Dec 13, 2017 By Victoria Grdina
A paper written by junior computer science major Colton Harper has just been accepted to IEEE INFOCOM 2018.
The paper, “Estimating Information Exchange Performance of Engineered Cell-to-cell Molecular Communications: A Computational Approach,” examines the implementation of molecular communication through synthetic biology. The paper was co-authored by Harper, computer science and engineering assistant professor Dr. Massimiliano Pierobon, and Dr. Maurizio Magarini of Politecnico di Milano (PoliMi) in Milan, Italy.
Harper began his research with the University of Nebraska–Lincoln’s interdisciplinary iGEM team in 2015 and continued it through Pierobon’s MBiTe lab. After being accepted into the university’s McNair Scholars graduate prep program, Harper had the opportunity to conduct additional summer research advised by Pierobon, who suggested he submit a paper on their research to INFOCOM.
The paper presents the idea of developing metrics to engineer and measure information exchange between cells at the molecular level. The paper explains the importance of this idea and presents a computational model, developed by Harper, used to run cell communication simulations and collect data to prove its potential impact.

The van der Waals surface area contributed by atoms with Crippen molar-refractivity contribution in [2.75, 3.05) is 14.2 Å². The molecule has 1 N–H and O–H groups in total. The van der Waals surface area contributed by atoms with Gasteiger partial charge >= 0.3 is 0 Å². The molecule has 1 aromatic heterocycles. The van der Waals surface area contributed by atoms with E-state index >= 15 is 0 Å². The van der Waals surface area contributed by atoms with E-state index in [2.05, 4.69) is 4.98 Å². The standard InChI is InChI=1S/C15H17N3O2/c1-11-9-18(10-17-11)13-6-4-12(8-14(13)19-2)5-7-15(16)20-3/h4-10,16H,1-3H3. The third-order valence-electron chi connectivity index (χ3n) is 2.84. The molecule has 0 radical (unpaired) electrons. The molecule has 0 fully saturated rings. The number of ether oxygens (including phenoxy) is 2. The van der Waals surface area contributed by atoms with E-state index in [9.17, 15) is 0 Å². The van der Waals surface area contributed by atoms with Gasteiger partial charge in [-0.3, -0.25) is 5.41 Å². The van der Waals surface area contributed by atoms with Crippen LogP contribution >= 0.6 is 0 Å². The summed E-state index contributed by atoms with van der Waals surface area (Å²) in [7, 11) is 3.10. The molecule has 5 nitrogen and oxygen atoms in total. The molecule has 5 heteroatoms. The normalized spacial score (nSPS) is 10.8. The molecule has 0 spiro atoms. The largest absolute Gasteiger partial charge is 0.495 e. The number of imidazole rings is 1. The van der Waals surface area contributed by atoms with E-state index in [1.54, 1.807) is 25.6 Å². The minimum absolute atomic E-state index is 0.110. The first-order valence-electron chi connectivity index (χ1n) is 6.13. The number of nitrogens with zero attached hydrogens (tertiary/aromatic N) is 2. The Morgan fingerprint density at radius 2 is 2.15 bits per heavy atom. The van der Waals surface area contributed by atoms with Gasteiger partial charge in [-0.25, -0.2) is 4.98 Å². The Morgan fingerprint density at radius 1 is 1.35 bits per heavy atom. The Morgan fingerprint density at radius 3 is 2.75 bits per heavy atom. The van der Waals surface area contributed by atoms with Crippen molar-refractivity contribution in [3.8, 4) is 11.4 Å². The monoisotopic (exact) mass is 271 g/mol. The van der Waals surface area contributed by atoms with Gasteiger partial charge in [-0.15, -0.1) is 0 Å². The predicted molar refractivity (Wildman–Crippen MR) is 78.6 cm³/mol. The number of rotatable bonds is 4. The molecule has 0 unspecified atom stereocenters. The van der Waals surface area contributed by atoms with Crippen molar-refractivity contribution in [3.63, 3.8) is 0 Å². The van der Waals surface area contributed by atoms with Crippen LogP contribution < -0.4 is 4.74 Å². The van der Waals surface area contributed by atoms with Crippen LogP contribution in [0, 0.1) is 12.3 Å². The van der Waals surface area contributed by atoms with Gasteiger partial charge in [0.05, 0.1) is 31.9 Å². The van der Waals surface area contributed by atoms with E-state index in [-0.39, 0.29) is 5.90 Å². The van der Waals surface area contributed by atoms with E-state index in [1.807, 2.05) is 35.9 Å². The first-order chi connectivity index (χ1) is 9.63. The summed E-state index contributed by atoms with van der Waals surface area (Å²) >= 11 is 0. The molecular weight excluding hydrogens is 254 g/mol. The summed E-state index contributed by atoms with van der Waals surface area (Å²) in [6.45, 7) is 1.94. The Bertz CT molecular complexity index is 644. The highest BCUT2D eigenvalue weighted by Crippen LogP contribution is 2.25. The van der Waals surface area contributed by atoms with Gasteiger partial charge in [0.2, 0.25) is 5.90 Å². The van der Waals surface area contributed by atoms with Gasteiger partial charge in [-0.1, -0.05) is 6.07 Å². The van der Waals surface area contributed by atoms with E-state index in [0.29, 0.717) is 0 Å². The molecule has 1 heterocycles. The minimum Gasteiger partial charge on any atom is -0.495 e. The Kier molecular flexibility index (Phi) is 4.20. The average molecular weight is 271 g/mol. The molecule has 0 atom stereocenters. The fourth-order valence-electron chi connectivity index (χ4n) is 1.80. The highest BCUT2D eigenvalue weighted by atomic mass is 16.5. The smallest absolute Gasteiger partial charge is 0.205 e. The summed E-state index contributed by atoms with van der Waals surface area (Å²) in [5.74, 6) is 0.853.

This research topic is new to INFOCOM, and it’s the first to examine computer communication metrics in an engineered cell-to-cell communication system using biological circuits, as well as chemical noise in the system.
Harper’s paper was one of only 309 selected for presentation out of 1,606 submissions. Papers are also selected through a thorough triple-blind review process. Most papers are written and submitted to INFOCOM by faculty and graduate students. Undergraduates co-authoring such papers and being first authors are extremely rare.
Harper will have the opportunity to attend INFOCOM 2018, which will take place in April in Honolulu, Hawaii.
Congratulations to Colton and Dr. Pierobon on this exceptional achievement!